Salt-based Water Softeners

salt softener

Salt-based water softeners work through a process called ion exchange. Hard water is passed through a resin bed containing negatively charged beads. These beads attract and hold positively charged calcium and magnesium ions in the water, replacing them with sodium ions from the salt in the softener’s brine tank.

As a result, the water is free from the minerals that cause hardness, making it soft. Periodically, the resin bed is regenerated by flushing it with a saltwater solution to recharge the resin beads and restore their capacity to remove more hardness minerals.

This method is highly effective and efficient for treating hard water, and it is best suited for households with high levels of dissolved minerals. However, the regeneration process requires salt, and the discharge of the salty wastewater can have environmental impacts.

Salt-free Water Softeners

salt free water softener

Salt free water softeners, also known as descalers or water conditioners, work by altering the structure of the hard minerals in the water through a process called Template-Assisted Crystallization (TAC). This process involves using a special resin or catalytic media that attracts the hard minerals and forms microscopic crystals around them, preventing them from adhering to surfaces such as pipes, faucets, and appliances.

Unlike their salt-based counterparts, salt-free conditioners do not remove the hard minerals from the water, which means the water retains its natural mineral content. However, the minerals are prevented from forming scale buildup, which could otherwise lead to problems such as clogs, corrosion, and reduced water flow.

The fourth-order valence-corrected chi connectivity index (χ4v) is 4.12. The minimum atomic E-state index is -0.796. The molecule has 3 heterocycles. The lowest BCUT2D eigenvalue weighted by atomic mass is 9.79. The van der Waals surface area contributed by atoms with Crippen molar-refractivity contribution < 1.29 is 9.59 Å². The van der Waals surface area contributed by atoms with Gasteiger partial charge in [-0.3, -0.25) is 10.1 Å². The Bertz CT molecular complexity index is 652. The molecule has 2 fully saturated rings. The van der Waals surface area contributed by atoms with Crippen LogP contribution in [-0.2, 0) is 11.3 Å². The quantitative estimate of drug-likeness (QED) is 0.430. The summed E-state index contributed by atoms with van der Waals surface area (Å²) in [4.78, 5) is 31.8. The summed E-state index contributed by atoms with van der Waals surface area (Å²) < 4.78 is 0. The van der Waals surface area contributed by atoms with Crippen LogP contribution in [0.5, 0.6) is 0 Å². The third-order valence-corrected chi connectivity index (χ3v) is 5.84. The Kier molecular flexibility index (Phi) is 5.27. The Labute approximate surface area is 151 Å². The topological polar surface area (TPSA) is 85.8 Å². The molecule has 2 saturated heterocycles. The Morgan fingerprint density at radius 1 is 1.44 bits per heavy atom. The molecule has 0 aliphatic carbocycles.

Salt-free conditioners are generally less effective than salt-based softeners for extremely hard water. Still, they are a good alternative for moderately hard water or for people who want to avoid adding sodium to their water.

Related: The Difference Between Salt-Based and Salt-Free Water Softeners

Final Thoughts

The annoyance and frustration of post-shower itch is something that plagues people in countless households. But as it turns out, hard water may be the underlying cause. With its high mineral content, it can rob the skin of its natural oils, disrupt the skin’s pH balance, and even compromise its protective barrier. Fortunately, the solution to this problem may be as simple as installing a water softener.

Water softeners remove excess minerals from hard water to help relieve post-shower itching, leaving you with healthier, smoother skin out of the shower and beyond. However, the benefits of these fantastic devices extend beyond personal grooming.

Water softeners also help prevent clogged pipes, damage to plumbing and appliances, dull and dingy clothing, stains, spots, etc. So, if you’re tired of battling dry, itchy skin, unhealthy-looking hair, and other hard water woes, consider investing in a water softener and experience the transformative effects of softer, healthier water in your home.

Not sure which option is ideal for your budget and needs? Speak to a Springwell Water Solutions expert to get the lowdown on the best model for your home.